Federal prosecutors say that 19-year-old Naser Almadaoji of Beavercreek, Ohio, was arrested on Wednesday attempting to fly to Kazakhstan via Washington, D.C., and Germany, where he intended to be smuggled into Afghanistan to join the ISIS affiliate there.
Almadaoji’s arrest at the John Glenn International Airport in Columbus, Ohio, was the culmination of an investigation that began in February of this year after he was questioned by immigration officials on his return from a trip to Egypt and Jordan.
Naser Almadaoji was arrested Wednesday while approaching TSA at John Glen airport in Columbus on his way to Kazakhstan and allegedly planned to be smuggled into Afghanistan to join Isis Khorasan. pic.twitter.com/PHaFIE6puO
— Judith Retana (@JudithWDTN) October 26, 2018
He later began communicating online with someone he believed to be an ISIS operative, who was actually an FBI confidential source. He told the confidential source that he wanted to join up with ISIS in Afghanistan because he wanted “weapons experts training, planning, executing, hit and run, capturing high-value targets, ways to break into homes and avoid security guards.”
Almadaoji attended Beavercreek City Schools in southwest Ohio near Dayton until September 2015, at which point he withdrew from school.
According to U.S. Attorney for Southern Ohio Benjamin Glassman, Almadaoji came to the U.S. from Iraq about a decade ago. Glassman also said that at some point Almadaoji made a video of himself pledging allegiance to ISIS “caliph” Abu Bakr al-Baghdadi.
A Justice Department press release summarized the allegations against Almadaoji:
According to an affidavit filed in support of the criminal complaint, Almadaoji purchased a plane ticket for travel on October 24. It is alleged that Almadaoji intended to travel to Astana, Kazakhstan, where he planned to be smuggled into Afghanistan so that he could receive military training from ISIS Wilayat Khorasan and then fight for the Islamic State (or one of its affiliates). Almadaoji explained to an individual whom he believed to be in contact with ISIS that he wanted “weapons experts training, planning, executing, hit and run, capturing high value targets, ways to break into homes and avoid security guards. That type of training.”
It is alleged that, between February 16 and 24, 2018, Almadaoji traveled to Egypt and Jordan. Following that travel, in August 2018, Almadaoji allegedly communicated online with an individual he believed was a contact with ISIS organizations. He represented that he tried to join a terrorist organization during his travels to Jordan and Egypt stating, “I don’t wanna say here why I was in Egypt but him [an Egyptian associated] and I planned something and it didn’t work at [sic] well.”
In the same month, it is alleged that Almadaoji told a second individual online – whom he also believed to be associated with ISIS – that he was “always willing” to assist with “projects” in the United States.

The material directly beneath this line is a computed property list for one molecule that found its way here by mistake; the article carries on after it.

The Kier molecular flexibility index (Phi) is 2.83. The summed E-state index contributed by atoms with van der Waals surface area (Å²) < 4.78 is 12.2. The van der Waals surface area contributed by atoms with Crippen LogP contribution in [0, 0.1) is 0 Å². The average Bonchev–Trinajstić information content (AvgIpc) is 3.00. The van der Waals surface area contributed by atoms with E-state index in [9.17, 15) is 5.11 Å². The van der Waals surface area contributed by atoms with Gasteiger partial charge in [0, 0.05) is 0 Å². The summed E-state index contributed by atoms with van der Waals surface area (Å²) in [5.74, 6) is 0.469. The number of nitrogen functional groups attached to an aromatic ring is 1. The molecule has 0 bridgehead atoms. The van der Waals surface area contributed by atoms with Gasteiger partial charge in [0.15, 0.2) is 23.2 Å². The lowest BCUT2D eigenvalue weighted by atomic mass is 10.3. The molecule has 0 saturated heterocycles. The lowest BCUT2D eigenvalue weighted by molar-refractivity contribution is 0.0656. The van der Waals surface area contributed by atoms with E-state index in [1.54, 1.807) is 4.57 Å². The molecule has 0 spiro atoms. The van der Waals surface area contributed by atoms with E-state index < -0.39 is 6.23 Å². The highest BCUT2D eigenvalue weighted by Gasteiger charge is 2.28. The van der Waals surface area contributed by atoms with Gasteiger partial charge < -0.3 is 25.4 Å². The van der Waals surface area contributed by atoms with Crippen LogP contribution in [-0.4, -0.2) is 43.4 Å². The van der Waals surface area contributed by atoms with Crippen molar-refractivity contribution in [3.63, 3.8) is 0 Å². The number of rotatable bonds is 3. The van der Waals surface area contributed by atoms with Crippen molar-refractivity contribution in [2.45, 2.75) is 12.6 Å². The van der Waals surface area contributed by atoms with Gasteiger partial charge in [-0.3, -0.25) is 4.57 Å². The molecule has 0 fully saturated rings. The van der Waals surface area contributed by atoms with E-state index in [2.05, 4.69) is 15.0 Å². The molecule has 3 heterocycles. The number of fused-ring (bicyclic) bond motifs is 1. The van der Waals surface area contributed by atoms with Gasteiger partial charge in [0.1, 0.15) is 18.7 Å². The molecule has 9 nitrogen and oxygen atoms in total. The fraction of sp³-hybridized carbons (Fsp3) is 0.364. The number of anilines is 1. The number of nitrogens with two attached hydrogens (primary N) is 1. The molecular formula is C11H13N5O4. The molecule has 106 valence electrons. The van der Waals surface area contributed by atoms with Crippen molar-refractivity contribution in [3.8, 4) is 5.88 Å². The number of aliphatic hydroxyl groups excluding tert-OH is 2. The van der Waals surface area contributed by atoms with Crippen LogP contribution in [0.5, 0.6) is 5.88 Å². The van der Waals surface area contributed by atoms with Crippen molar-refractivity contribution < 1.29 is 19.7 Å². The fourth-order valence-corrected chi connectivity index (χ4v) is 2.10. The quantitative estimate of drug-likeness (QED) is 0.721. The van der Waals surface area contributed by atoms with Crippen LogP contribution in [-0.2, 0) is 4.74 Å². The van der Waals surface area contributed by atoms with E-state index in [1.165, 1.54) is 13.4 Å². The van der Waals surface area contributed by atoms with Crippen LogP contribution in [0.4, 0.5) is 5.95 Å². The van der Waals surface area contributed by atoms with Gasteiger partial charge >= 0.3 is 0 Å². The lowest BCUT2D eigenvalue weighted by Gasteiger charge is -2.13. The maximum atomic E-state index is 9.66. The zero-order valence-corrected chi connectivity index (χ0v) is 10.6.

According to the affidavit, Almadaoji pledged allegiance to ISIS and discussed with the second contact that he planned to cause the collapse of the United States by starting a conflict between the United States Government and anti-government militias.” Almadaoji allegedly recorded and sent a video of himself wearing a headscarf and pledging allegiance to the leader of the Islamic State.
It is further alleged that Almadaoji translated ISIS propaganda from Arabic to English, and told his contact, “Don’t thank me . . . it’s my duty.”
This is the third terrorism arrest by federal officials in the past week:
Ashraf al-Safoo (34), was arrested at his Chicago-area home late last week and charged with leading an online propaganda operation, Khattab Media Foundation, that promoted ISIS ideology. Al-Safoo is a native of Mosul, Iraq, who came to the U.S. in 2008.
Alaa Mohd Abusaad (22), who lived in the Toledo, Ohio, area was arrested earlier this week for directing others on financially supporting Al-Qaeda in Syria, including instructions on avoiding suspicion and making contacts
According to the Justice Department’s criminal complaint against Almadaoji, he hoped to provoke a civil war in America and suggested murdering militia leaders.
As Dayton Daily News notes, Almadaoji is the fourth person from southwest Ohio to be arrested and charged with crimes related to ISIS:
Laith Waleed Alebbini (26) of Dayton, a citizen of Jordan and a U.S. legal permanent resident since 2014, was arrested in April 2017 at the Covington, Kentucky, airport while attempting to board a flight to the Middle East where he intended to join ISIS in Syria.
Munir Abdulkader (22) of West Chester Twp. was arrested in May 2015 attempting to purchase an assault rifle that he intended to use to attack police and military officials. His cousin had previously died fighting for ISIS in Syria.
Christopher Lee Cornell (20) of Green Twp. was arrested outside a Cincinnati-area gun store after purchasing a weapon and ammunition, and charged with planning to attack the U.S. Capitol with pipe bombs and shooting congressional personnel as they left their buildings.
The Program on Extremism at George Washington University reported earlier this month that 166 individuals have been charged in the U.S. with ISIS-related offenses since March 2014, representing arrests in 28 states and the District of Columbia.
FBI officials have stated publicly that there are ongoing ISIS-related investigations in every state in the country.